SFGate.com Mark Fiore wins Pulitzer for animated editorials

If you’ve never heard of Mark Fiore, you should. And will.
Mark Fiore of the San Francisco Chronicle was recognized today with the 2010 Pulitzer Prize for Editorial Cartooning.

For a distinguished cartoon or portfolio of cartoons characterized by originality, editorial effectiveness, quality of drawing and pictorial effect, in print or online or both, Ten thousand dollars ($10,000).
Awarded to Mark Fiore, self syndicated, for his animated cartoons appearing on SFGate.com, the San Francisco Chronicle Web site, where his biting wit, extensive research and ability to distill complex issues set a high standard for an emerging form of commentary.

The editorial cartooning award has been presented by the Pulitzer Foundation annually since 1922.
The Pulitzer page for Fiore’s prize includes the citation and his biography.
Although Walt Handelsman of Newsday won for this category in 2007 with his portfolio split between illustrations and animations, I believe that Fiore’s award is a first for a cartoonist who operates exclusively on the web and solely with animations instead of traditional, static illustrations.
Fiore’s entry of 15 animations from 2009 can be viewed at the Pulitzer site.
Moreover, Fiore is self-syndicated representing what is likely to become a model, for better or worse, of how large news organizations will skim the best talent without having to pay benefits or manage the high overhead costs of a bricks-and-mortar structure.
Furthermore, my purely data-free perception is that Fiore may be the first mainstream editorial cartoonist that young hipsters would actually recognize by name. Fiore appeals to middle-aging farts like me but also seems able to generate a buzz with those caffeine-crazed whippersnappers.
As a science blogger concerned about the costs of pharmaceuticals and health care delivery, I found Fiore to be especially sharp on the health insurance reform debate, particularly with his recurring characters, Dogboy and Mr. Dan.
The following animation appeared on March 24, 2010, so it wasn’t included in the Pulitzer judging. But it is one of the best that cuts to the quick between angry perceptions of the health care bill versus the facts.


Congratulations to Mr. Fiore for this unbelievably well-deserved award.

Another reason to reform employment-linked healthcare: the explosion in temporary employment

Free Agent Nation.jpgAn article by Paul Davidson in this morning’s USA Today reminded me of another reason why we need health care reform in the United States, or at least a move away from employment-linked health coverage: temporary employees may soon comprise 25% of the national workforce.

An encouraging jobs report Friday underscored the growing prominence of temporary workers who some experts predict could constitute up to a quarter of the workforce in a few years.
A big reason employers shed a far-less-than-expected 11,000 jobs last month is that temporary staffing agencies found slots for 52,000 additional workers, the most since 2004, the Bureau of Labor Statistics (BLS) said.

Temp workers don’t draw full health benefits from most employers and must therefore seek high-cost personal policies or pray that their spouse has family health coverage.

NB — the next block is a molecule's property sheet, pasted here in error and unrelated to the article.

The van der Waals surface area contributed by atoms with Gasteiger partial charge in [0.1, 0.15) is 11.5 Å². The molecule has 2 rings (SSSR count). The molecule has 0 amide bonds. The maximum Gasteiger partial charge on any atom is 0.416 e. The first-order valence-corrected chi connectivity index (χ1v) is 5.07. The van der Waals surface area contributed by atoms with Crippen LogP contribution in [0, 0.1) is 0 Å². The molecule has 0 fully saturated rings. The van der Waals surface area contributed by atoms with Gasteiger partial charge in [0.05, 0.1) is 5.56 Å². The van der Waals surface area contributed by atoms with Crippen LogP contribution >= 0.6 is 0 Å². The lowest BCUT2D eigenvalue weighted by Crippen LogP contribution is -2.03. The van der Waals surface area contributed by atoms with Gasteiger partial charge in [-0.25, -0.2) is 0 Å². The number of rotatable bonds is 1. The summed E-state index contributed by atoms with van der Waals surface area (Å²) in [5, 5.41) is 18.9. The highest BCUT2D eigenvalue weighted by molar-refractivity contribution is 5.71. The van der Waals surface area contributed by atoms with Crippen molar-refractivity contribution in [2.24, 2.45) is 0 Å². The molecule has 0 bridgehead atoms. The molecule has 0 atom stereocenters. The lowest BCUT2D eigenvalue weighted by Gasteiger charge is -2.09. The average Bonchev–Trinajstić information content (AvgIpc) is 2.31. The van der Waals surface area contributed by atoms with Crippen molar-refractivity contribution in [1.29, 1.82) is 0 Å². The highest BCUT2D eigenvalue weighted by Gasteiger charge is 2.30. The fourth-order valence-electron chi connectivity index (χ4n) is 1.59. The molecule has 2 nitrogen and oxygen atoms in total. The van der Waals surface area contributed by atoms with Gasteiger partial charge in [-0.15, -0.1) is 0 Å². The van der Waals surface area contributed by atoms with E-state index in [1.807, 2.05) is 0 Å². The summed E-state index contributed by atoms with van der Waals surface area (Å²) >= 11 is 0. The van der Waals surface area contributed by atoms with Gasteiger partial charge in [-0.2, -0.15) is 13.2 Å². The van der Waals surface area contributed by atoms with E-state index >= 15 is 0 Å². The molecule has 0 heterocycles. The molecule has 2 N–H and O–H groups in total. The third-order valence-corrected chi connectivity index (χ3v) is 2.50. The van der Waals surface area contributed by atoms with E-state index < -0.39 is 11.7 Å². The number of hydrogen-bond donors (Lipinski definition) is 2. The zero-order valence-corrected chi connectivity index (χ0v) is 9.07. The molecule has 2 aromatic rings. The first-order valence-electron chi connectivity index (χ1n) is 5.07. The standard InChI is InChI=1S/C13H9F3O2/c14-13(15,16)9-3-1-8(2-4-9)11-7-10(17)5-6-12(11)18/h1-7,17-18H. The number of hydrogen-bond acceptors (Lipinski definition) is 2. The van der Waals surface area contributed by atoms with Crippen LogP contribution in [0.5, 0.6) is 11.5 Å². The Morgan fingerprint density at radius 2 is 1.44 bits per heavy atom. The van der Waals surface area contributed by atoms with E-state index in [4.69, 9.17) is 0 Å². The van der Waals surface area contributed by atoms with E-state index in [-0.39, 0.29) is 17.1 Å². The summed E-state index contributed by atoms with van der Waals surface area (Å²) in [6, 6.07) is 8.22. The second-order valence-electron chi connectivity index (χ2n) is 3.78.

At the universities and research institutes where I’ve worked over the last 25 years, there have always been strict limitations on temporary employment to terms of 6 months to one year, in part due to the tendency of employers to take advantage of the cost savings of a temporary or contract employee.
One positive outcome of so many people becoming temp employees is that opponents of health care reform might find themselves on the receiving end of health care insurance costs most often encountered by small businesses or traditional freelancers such as writers, industry consultants, restaurant workers, and musicians.
An abrupt transition from being a corporate beneficiary to a free agent is often what is needed for some to accept that a basic level of health care is a human right.

The new NHS sexual health hub: Could you imagine this happening in the US?

No matter how early I wake up, it’s always five hours later in the UK and I’m overwhelmed by the thought that I’m already behind (I won’t even get into the feeling I have when I think of our Australian readers).
So when I start the day reading my Twitter stream, it’s usually populated by midday news from England. I follow the NHS – National Health Service – “one of the largest publicly funded health services in the world,” and their superb health information site, NHS Choices.
This morning I saw this tweet about the launch of their new sexual health site:

@NHSChoices Our new sexual health hub includes advice on contraception, good sex guides, sex & young people, STIs and much more http://bit.ly/3wtJwL

NHS-choices-logo.gifBeyond the simple fact that the NHS exists because the UK has held since 1948 that every person deserves a basic level of state-supported health care, could you imagine what it would take for such a site to be sponsored by a US health agency? Supported with tax dollars? Can you imagine the wrangling of politicians, the religious right, and all manner of people ranting about government-sanctioned sex – and information for the young people???
So at the risk of being deemed a socialist, let me applaud the NHS for what is a truly terrific and straight-talking resource. What I’ve seen of the rest of the site is pretty fantastic as well.
You don’t have to be British to get a lot of great take-home information for yourself and for your kids.

Quackwatch founder Stephen Barrett takes on health care reform myths

Stephen Barrett by nando Harry Lynch.jpg. . . or as Dr Barrett refers to it more accurately, Insurance Reform.
On Friday, Sarah Avery of the News & Observer reported on her interview with the now-retired Pennsylvania psychiatrist who started the Quackwatch.com website in 1996 following years of investigating fraudulent health practices.
From the Quackwatch Mission Statement:

Quackwatch is now an international network of people who are concerned about health-related frauds, myths, fads, fallacies, and misconduct. Its primary focus is on quackery-related information that is difficult or impossible to get elsewhere. Founded by Dr. Stephen Barrett in 1969 as the Lehigh Valley Committee Against Health Fraud (Allentown, Pennsylvania), it was incorporated in 1970. In 1997, it assumed its current name and began developing a worldwide network of volunteers and expert advisors.